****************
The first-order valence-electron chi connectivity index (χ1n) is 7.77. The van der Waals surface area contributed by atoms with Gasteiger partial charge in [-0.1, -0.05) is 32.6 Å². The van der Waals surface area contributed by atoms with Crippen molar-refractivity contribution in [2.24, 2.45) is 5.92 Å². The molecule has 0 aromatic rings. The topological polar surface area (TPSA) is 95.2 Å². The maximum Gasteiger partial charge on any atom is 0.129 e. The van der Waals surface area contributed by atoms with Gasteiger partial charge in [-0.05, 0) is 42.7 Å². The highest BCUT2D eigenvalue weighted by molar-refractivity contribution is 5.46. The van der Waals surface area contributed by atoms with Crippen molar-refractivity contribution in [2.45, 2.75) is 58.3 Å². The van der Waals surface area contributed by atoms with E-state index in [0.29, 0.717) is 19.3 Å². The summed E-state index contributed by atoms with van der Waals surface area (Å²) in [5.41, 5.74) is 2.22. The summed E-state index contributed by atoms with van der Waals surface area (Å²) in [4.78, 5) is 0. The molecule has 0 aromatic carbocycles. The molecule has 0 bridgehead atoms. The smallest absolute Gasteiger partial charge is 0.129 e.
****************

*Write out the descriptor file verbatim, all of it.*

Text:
The first-order valence-electron chi connectivity index (χ1n) is 7.77. The van der Waals surface area contributed by atoms with Gasteiger partial charge in [-0.1, -0.05) is 32.6 Å². The van der Waals surface area contributed by atoms with Crippen molar-refractivity contribution in [2.24, 2.45) is 5.92 Å². The molecule has 0 aromatic rings. The topological polar surface area (TPSA) is 95.2 Å². The maximum Gasteiger partial charge on any atom is 0.129 e. The van der Waals surface area contributed by atoms with Gasteiger partial charge in [-0.05, 0) is 42.7 Å². The highest BCUT2D eigenvalue weighted by molar-refractivity contribution is 5.46. The van der Waals surface area contributed by atoms with Crippen molar-refractivity contribution in [2.45, 2.75) is 58.3 Å². The van der Waals surface area contributed by atoms with E-state index in [0.29, 0.717) is 19.3 Å². The summed E-state index contributed by atoms with van der Waals surface area (Å²) in [5.41, 5.74) is 2.22. The summed E-state index contributed by atoms with van der Waals surface area (Å²) in [4.78, 5) is 0. The molecule has 0 aromatic carbocycles. The molecule has 0 bridgehead atoms. The smallest absolute Gasteiger partial charge is 0.129 e.